One Woman Fruit Stand (Imaginary Friend Press, 2014)
What’s your chapbook about?
On the surface, it’s about fruit, a variety of unusual fruit. When I was pregnant, I read websites and books that said, This week your baby is the size of a blueberry (or kumquat or mango), so each week I meditated on that fruit while reading about what baby systems and parts were growing inside me. The poems resulted from conflating these images.
Could you describe the other chapbooks you have written?
The Backwaters Press published my collection of prose poems, We Grow Old: Fifty-Three Chinese Love Poems in 2008.
Dancing Girl Press published my first chapbook, My Body Is Not a Textbook But You Are My Mango (2012), a selection of poems from the same fruit/pregnancy-themed collection as One Woman Fruit Stand.
Dancing Girl also published my illustrated prose poems, House Cats (2014), and Stray Cats is forthcoming with them also. Each cat poem and drawing is inspired by a denizen of Houtong, a former mining town in Taiwan now famous for its stray cat population and “cat tourism” (I’m not making this up).
Boaat Press just published my (free) echapbook The Alphabet Between Legs (2014), some imagistic fragments written with Tender Buttons in mind, inspired by photographs of the female body.
Did you submit your chapbook to contests, open reading periods, or both?
I submitted the larger fruit/ pregnancy collection to contests but finally gave up, deciding the collection as a whole wasn’t strong enough and selected some of the best poems to submit to chapbook contests. I’m still hoping to find a publisher for the illustrated cat poems—there are 70 of them. I prefer open reading periods to contests, because I’m optimistic, but not that optimistic.
To what degree did you collaborate on the cover image and design of your chapbook?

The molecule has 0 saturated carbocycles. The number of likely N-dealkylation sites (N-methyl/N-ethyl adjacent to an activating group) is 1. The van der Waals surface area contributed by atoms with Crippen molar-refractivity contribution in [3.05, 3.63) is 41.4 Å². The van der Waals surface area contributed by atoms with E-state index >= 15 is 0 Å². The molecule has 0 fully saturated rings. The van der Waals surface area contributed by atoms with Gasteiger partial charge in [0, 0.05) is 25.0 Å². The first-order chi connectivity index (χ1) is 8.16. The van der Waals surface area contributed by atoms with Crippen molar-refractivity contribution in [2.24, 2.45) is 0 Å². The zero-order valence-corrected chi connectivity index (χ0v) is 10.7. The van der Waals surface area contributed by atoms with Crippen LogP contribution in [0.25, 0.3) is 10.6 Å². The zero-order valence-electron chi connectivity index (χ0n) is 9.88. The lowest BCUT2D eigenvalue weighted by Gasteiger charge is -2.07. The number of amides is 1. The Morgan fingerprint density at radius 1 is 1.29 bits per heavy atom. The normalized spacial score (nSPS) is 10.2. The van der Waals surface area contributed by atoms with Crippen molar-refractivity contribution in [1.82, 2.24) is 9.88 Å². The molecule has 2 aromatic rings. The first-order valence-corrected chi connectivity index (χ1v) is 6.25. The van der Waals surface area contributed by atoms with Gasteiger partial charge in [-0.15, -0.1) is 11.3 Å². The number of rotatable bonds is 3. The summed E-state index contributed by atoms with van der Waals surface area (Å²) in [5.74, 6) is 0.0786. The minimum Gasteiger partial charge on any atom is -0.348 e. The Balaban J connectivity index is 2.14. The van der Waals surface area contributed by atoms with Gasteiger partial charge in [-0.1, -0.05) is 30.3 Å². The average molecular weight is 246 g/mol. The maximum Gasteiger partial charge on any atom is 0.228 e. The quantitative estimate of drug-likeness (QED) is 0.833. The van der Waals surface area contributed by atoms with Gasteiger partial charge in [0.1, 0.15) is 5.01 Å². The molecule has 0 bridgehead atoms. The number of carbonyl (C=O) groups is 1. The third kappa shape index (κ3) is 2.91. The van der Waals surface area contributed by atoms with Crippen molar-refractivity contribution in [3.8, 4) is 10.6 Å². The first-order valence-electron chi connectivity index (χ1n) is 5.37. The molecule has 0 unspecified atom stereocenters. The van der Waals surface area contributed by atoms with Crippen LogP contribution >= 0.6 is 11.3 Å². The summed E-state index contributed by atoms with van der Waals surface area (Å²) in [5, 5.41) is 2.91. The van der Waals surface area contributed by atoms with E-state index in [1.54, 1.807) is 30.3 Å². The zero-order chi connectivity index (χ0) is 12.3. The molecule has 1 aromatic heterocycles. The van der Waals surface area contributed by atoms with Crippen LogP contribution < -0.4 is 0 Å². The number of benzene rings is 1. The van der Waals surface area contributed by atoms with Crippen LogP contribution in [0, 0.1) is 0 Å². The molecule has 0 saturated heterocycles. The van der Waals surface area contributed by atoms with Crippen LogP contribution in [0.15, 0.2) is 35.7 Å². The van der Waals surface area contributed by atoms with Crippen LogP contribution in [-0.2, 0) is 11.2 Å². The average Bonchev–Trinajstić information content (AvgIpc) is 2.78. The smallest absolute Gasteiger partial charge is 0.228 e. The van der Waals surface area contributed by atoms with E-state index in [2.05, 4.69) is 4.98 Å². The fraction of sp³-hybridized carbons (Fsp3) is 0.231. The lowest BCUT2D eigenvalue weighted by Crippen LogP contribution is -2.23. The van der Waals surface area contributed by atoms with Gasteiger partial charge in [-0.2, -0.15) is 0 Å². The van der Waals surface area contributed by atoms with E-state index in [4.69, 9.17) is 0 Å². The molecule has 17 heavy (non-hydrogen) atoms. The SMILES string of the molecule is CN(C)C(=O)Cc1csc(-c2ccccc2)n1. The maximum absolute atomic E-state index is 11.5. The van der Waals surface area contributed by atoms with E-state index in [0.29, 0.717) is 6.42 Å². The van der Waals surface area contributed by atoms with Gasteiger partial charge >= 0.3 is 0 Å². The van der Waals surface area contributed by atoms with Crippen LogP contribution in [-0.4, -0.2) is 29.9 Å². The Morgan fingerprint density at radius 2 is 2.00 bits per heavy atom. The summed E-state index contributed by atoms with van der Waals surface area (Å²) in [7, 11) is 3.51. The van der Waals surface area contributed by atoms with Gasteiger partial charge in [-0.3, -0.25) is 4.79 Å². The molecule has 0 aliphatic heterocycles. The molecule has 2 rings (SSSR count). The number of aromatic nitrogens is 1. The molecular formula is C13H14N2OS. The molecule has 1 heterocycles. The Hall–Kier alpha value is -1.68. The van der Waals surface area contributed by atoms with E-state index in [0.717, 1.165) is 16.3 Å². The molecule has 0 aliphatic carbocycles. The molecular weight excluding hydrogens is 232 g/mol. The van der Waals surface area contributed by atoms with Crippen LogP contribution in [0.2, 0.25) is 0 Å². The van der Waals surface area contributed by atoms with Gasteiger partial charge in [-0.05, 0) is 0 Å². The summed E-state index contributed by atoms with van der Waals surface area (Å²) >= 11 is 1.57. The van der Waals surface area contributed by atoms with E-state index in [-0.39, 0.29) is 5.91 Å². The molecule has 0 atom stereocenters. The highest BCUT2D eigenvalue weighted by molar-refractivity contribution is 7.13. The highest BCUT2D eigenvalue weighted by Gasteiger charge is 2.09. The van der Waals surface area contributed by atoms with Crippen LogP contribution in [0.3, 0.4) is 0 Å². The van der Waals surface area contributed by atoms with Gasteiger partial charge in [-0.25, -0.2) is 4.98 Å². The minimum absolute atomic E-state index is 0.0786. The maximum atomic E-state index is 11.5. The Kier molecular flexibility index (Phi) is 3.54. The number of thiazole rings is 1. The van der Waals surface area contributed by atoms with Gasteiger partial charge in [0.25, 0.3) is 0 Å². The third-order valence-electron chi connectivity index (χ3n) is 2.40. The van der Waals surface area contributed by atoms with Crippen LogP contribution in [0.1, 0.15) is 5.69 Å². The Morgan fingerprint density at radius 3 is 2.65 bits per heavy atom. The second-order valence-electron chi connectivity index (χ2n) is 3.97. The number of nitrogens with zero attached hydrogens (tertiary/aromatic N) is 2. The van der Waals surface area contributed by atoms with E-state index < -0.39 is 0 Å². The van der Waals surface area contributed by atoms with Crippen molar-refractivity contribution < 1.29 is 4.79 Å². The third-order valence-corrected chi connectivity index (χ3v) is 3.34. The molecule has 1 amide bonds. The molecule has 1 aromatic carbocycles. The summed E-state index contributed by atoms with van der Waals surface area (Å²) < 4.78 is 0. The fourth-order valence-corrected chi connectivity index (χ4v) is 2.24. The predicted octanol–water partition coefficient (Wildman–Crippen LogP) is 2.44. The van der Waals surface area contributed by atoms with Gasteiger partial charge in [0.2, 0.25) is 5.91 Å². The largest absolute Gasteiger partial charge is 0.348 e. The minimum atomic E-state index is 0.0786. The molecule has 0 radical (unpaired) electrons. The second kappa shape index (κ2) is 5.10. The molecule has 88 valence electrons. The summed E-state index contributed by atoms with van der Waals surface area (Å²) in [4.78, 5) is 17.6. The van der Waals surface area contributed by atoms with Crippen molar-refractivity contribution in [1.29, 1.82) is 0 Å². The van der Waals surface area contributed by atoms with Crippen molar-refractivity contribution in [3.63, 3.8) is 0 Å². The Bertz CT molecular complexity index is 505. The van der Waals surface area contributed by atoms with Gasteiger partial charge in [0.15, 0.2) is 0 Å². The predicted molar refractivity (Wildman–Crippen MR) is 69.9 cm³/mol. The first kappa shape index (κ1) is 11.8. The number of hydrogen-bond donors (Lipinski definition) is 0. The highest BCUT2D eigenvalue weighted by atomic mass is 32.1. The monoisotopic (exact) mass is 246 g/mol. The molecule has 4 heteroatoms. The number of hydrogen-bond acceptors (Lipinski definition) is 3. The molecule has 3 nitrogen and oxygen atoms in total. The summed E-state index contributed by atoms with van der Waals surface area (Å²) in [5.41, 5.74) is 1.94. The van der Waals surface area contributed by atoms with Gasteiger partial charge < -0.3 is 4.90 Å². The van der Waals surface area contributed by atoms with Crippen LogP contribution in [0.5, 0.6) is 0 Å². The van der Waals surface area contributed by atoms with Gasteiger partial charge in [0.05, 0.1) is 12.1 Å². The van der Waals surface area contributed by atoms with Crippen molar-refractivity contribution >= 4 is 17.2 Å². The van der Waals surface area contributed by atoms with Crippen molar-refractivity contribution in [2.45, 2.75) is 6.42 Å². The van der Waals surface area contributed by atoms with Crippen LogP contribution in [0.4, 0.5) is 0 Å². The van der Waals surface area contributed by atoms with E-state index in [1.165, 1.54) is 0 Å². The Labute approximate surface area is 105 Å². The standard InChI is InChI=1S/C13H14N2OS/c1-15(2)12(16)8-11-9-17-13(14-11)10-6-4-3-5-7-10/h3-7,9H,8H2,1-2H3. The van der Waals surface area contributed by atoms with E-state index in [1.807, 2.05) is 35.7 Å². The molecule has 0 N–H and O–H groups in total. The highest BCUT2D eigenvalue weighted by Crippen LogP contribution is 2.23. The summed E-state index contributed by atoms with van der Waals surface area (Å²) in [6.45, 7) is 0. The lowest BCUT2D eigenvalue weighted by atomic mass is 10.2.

I collaborated with Dan Nowak from Imaginary Friend Press and a fellow writer and artist. I did a colorful painting, took a picture of it, and sent it to Dan, who did some design magic on it, and voilà, cover! My friend Sharon McGill, an amazing fiction writer and artist, read the poems and provided three beautiful illustrations.
What are you working on now?
Rewriting my mystery novel, Karaoke Girls. May this be the draft that sells.
What is your writing practice or process?
I’ve found two things important: the big picture and revision.
Poetry: I go for years without writing a poem, then work in spurts, often within the structure of a whole project. Even after a lot of revision, however, some poems just don’t work out, and I’ve learned to let those go. A solid chapbook is better than an uneven collection.
Fiction: My MFA is in fiction, though recently I’m feeling pretty inadequate in the genre. Short stories look easy when you read them, but they’re hard to write well. Every word needs to be well chosen and there for a reason. I look at my old stories, published ones, continue to see their flaws, and continue fixing them. I’ve rewritten my novel a dozen times as well, learning a great deal in the process, mostly about plot (big picture).
What advice would you offer to an aspiring chapbook author?
Write, rewrite, revise, submit. Repeat.
What themes and images “bridge” your work? Have you found that composing a chapbook alleviates these inclinations, or amplifies them?
I am Taiwanese, and try to bring my language and culture into my writing.
I set most of my stories and my novel in Taipei, Taiwan, but maybe because of the narrow focus, when it comes to a single poetry chapbook, sometimes I end up writing about women or cats.
Who do you most hope will read your chapbook? (either an individual or a particular group of people)?
Women! And as mentioned on my dedication page, “all mothers: aspiring, expecting, new and experienced.”
Yu-Han (Eugenia) Chao was born and grew up in Taipei, Taiwan. She received her BA from National Taiwan University and MFA from Penn State. Her stories have appeared in Bellevue Literary Review, Zyzzyva, and other venues. The Backwaters Press published her poetry collection in 2008, and Dancing Girl Press, Imaginary Friend Press, and Boaat Press published her chapbooks.
When Daddy Was Planted Last Year
What kind of mulberry is so giant and green
spiked with spiked tips
pollinated by old world fruit bats
born of 1500-2000 flowers
and roasted, baked, fried, or boiled
tastes exactly like freshly baked bread?
According to Hawaiian myth
when Daddy was planted last year, his grave watered with tears
a green shoot sprouted and blossomed and fed us all
Daddy the breadwinner breadmaker
making the fruit drop
his hair fell but coat grew
the outline of his organs memorized
before the vine ripened and fruit fell